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US-led exercise trains Georgian army to defend its borders

Vice President Mike Pence visited American and Georgian military leaders and soldiers during a visit to the Georgian capital of Tbilisi, Tuesday, Aug. 1, 2017. The U.S. soldiers are in Georgia for Noble Partner 2017, a U.S. Army Europe-led exercise hosted at Vaziani and Camp Norio training areas in Georgia.

JUDITH MARLOWE/U.S. ARMY

By MARTIN EGNASH | STARS AND STRIPES Published: August 3, 2017

U.S. soldiers are busy training Georgian infantrymen to defend their borders, working just 40 miles from where Russian troops occupy the breakaway region of South Ossetia.

Exercise Noble Partner, now under way, involves 2,800 soldiers from eight nations who are working on defensive tactics with tanks, artillery, and a host of combat vehicles. Among them are Strykers from the 2nd Cavalry Regiment based in Vilseck, Germany.

The U.S. cavalrymen convoyed into Georgia, passing within several hundred meters of Russian troops positioned across the border as they traveled to a training base near the capital of Tbilisi.

“We don’t really focus on the Russians; we focus on the Georgians,” regiment commander Col. Patrick Ellis said. “We’re not here to be provocational. We’re here to train the Georgians how to defend themselves, and I think that’s the message we’re sending.”

Many of the Georgian soldiers participating are veterans of the five-day Russo-Georgian war in 2008, when Russian troops defeated the Georgians and advanced deep into the country after the Georgian military mounted an attack on the breakaway region. The Georgians were able to share their experience with the Americans during Noble Partner.

“This exercise is very important for Georgia,” said Col. Emzar Svanidze. “Right now, it’s very hard for this country to survive this difficult time alone. We need friends to survive.”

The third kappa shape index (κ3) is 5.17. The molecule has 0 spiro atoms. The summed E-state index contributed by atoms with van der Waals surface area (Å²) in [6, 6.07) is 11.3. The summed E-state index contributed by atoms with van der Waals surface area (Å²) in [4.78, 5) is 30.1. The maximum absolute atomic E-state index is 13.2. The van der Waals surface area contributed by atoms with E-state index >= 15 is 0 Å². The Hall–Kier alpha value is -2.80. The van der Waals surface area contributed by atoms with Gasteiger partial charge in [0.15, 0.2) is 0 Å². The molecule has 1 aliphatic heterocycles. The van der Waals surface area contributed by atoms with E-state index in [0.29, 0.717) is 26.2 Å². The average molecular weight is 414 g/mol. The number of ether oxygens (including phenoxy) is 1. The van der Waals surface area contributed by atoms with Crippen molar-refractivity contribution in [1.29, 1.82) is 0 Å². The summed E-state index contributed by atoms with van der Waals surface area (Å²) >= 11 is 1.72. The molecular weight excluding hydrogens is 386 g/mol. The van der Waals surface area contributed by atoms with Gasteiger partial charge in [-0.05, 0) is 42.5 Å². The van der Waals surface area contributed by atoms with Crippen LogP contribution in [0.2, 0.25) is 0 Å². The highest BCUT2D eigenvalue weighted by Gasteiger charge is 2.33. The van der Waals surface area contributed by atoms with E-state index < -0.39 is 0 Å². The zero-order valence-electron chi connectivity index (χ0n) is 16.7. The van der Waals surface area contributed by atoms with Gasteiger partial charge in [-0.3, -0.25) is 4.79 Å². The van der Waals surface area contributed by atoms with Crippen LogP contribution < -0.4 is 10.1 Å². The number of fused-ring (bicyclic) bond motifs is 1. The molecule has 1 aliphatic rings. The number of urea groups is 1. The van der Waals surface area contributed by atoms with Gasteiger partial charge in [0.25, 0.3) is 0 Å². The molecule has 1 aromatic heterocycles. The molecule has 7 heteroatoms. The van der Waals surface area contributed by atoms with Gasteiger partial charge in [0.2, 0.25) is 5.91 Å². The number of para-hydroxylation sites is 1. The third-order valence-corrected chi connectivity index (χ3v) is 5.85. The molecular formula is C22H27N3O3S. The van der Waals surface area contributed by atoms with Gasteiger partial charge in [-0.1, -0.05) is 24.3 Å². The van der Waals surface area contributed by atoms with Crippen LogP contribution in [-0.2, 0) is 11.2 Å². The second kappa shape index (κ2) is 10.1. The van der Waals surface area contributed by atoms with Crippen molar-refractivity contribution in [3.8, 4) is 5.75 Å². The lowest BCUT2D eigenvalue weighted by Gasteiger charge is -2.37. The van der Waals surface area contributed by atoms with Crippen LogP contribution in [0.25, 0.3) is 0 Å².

“(Georgia’s) ability to protect their territorial sovereignty is not just important to them but for the United States. A U.S. presence here really allows them to do that,” Ellis said.

Georgia, a small Black Sea nation in the Caucasus that was part of the former Soviet Union, has long sought closer ties with the European Union and NATO. The country has been a reliable troop contributor to the NATO mission in Afghanistan, where it has showcased its willingness to support the alliance, which it seeks to join. Georgia also contributes military assets to the NATO Response Force.

But not all allies are on board with the idea of adding the country. Germany, for instance, has been skeptical because it might antagonize Russia.

Still, Washington appears committed to Georgia and its military partnership with the U.S.

Vice President Mike Pence visited soldiers taking part in Noble Partner earlier this week. He affirmed America’s commitment to Georgia’s sovereignty and highlighted the importance of the two armies working together.

“At this very moment, just 40 miles from where we stand, Russian tanks stand on occupied territory in South Ossetia,” he said. “Today, Russia continues to occupy one-fifth of Georgia’s territory. The United States of America strongly condemns Russia’s occupation on Georgia’s soil.”

Noble Partner comes on the heels of other exercises along NATO’s eastern flank this summer. Many 2nd Cavalry soldiers have been on the road since June, traveling from one war game to another.

“It’s a long way to go for training like this, but we get a lot out of it. From the U.S. perspective, this is a unique opportunity to integrate all these assets in a different environment,” Ellis said.

egnash.martin@stripes.com
Twitter: @Marty_Stripes

 

A paratrooper from 54th Brigade Engineer Battalion, 173rd Airborne Brigade, gets hands-on train ing with weapon systems from the British Army's 2nd Battalion, Parachute Regiment, during the Noble Partner exercise at Vaziani Military Base, Georgia,Wednesday, Aug. 2, 2017.
DAVID VERMILYEA/U.S. ARMY

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